March 31, 2020
The similarities are not immediately obvious.
The Italian Riviera, with its azure waters and pastel-coloured old towns, presents a romanticised glimpse of life on the Mediterranean.
Move the compass to North East England, where its coastline meets the bracing North Sea, and the scene is altogether different.
Many might struggle to find a comparison between the two.
Nic Palmarini, however, isn’t one of them.
For the son of Italian fishing village Finale Ligure, which sits between the opulence of Nice and the bustling port of Genoa, North East England represents comforting familiarity.
“I’m from the seaside and therefore used to being on the coast, so when I arrived in Newcastle, I felt at home in seconds,” says Nic.
“Of course, the cultural heritage with us Europeans is also ingrained.
“We have a lot in common – the Romans built a wall in Newcastle remember!” he laughs.
The region’s seaboard and Emperor Hadrian’s eponymous giant structure aside, Nic’s acquaintance with the North East was made all the more easier by another factor.
Appointed director of the Newcastle Helix- based National Innovation Centre for Ageing last year, he is playing a pivotal role in augmenting the city’s – and the wider region’s – position on the global map.
Founded in 2014 with a £40 million investment from the Government and Newcastle University, the ground-breaking endeavour highlights the education institution’s place as a trailblazer across international research and investigative work.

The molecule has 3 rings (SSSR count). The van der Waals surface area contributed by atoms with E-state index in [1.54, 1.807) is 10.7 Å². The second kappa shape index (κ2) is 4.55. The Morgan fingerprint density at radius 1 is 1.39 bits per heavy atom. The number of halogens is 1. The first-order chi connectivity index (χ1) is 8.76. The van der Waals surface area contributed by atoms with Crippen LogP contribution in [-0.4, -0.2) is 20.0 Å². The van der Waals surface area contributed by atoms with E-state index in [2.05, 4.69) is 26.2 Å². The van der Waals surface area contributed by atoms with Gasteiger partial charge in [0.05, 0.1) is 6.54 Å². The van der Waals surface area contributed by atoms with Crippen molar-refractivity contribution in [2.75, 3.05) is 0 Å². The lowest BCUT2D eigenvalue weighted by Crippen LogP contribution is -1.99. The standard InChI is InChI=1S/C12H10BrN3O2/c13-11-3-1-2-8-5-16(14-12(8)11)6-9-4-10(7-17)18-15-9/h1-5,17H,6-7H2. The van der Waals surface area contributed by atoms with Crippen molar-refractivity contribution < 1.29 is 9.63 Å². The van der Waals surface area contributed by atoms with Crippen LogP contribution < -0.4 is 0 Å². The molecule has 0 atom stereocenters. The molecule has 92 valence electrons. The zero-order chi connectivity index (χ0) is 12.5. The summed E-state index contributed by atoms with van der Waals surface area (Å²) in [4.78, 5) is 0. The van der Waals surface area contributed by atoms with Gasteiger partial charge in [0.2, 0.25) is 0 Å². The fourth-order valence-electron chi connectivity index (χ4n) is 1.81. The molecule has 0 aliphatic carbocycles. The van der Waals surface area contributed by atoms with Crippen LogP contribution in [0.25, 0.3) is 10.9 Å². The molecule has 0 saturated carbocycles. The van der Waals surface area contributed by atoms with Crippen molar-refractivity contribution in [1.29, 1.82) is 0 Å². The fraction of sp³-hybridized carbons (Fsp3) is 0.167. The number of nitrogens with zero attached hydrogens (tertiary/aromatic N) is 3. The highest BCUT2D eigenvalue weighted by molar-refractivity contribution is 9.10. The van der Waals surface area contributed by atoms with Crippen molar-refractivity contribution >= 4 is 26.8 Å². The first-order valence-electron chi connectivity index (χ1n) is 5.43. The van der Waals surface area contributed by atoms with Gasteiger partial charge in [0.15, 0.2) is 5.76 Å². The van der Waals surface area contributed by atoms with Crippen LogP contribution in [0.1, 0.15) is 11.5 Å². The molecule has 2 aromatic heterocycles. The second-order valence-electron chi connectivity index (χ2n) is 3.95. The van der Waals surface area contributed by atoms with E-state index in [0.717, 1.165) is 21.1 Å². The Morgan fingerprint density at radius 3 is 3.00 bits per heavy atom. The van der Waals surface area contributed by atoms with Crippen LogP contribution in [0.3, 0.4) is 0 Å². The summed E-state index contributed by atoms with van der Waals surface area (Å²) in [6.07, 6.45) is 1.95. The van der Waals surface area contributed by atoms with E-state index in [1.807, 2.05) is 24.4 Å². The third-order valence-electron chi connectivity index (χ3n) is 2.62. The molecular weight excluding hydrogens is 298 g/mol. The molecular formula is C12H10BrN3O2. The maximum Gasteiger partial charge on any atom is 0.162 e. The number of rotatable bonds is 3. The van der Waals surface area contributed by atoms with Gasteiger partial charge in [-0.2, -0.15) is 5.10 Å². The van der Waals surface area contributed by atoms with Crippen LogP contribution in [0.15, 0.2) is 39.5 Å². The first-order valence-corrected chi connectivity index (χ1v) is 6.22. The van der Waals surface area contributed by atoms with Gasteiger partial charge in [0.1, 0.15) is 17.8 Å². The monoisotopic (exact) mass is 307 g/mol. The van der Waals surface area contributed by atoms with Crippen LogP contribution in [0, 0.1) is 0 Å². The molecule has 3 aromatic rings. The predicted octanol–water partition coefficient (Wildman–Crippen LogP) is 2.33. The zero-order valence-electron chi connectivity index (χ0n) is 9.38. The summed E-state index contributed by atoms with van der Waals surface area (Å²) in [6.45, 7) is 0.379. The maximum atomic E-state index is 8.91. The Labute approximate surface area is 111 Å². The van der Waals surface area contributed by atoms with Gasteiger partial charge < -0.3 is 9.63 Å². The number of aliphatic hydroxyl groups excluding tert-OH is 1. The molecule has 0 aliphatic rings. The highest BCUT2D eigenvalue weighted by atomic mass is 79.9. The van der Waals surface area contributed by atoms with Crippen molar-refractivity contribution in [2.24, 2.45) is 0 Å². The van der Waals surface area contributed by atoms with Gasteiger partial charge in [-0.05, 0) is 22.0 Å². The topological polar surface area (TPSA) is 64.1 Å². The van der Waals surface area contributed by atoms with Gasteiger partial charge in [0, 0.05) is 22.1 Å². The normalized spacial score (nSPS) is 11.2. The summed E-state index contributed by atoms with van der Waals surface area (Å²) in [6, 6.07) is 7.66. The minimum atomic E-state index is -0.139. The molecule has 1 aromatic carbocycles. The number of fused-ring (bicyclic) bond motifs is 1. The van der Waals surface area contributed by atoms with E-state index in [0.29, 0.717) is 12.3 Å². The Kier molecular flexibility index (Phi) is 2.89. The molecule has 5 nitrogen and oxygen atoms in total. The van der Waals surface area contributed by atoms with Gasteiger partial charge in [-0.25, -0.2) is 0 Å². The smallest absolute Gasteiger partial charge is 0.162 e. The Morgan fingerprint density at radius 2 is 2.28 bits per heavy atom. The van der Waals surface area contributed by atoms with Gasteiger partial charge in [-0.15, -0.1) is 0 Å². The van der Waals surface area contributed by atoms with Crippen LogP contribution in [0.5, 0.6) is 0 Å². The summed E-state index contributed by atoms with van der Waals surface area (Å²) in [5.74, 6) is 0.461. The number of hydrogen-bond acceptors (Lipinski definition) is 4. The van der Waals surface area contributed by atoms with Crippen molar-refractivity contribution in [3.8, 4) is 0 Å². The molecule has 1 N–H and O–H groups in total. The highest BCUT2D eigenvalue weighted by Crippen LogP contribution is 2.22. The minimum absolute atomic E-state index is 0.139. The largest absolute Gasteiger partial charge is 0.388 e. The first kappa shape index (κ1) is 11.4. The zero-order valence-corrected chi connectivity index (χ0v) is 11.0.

Harnessing the power of artificial intelligence and data, the centre is working to shape greater understanding around innovating new products and services that have the capacity to improve – and extend – lives across the world’s ageing population.
Bringing together internationally-renowned experts, academia and industry, it also incorporates VOICE – an organisation wherein citizens contribute their experiences, ideas, insights and vision – to help further shape research and innovation.
Previous projects include collaboration with Cambridge Consultants to support a new concept for women experiencing menopausal symptoms, and a task alongside Design Network North that devised improved public seating for the ageing population, which was based on feedback from VOICE members.
For Nic, the desire to better understand human life and drive palpable change capable of facilitating longer, more independent living, is a golden thread that runs throughout his entire career.
It began in earnest back in his native Italy when, as a younger man obliged to carry out military service, he worked with the counter-terrorism element of the country’s police force.
Based in Milan, he was a member of the border protection squad that scrutinised the city’s airborne travel.
The experience gave Nic a window into countless worlds, encounters he says that continue to inform his present-day outlook.
“It was very interesting because it helped me understand more about humans,” he says. “Some of the stories were really sad and complex, but it gave me new skills.
“The police and similar services are interfaces that help people in what is sometimes a hidden world.
“You do your work and you come home, but where are all of the things that you have learned that day,” continues Nic, referring to how his police role really sparked his desire to support the lives of others.
“Can you harness your experience into something that helps people?
“My military service allowed me to stand in other people’s shoes and become a better human being for it,” adds Nic, who studied political science at the Università Cattolica del Sacro Cuore and is now honoured as a notable alumnus on the institution’s website.
After his service drew to a conclusion, Nic moved into advertising and communications, wherein he rose through the ranks and organisations to become a creative director at McCann Erickson Interactive in the late 1990s.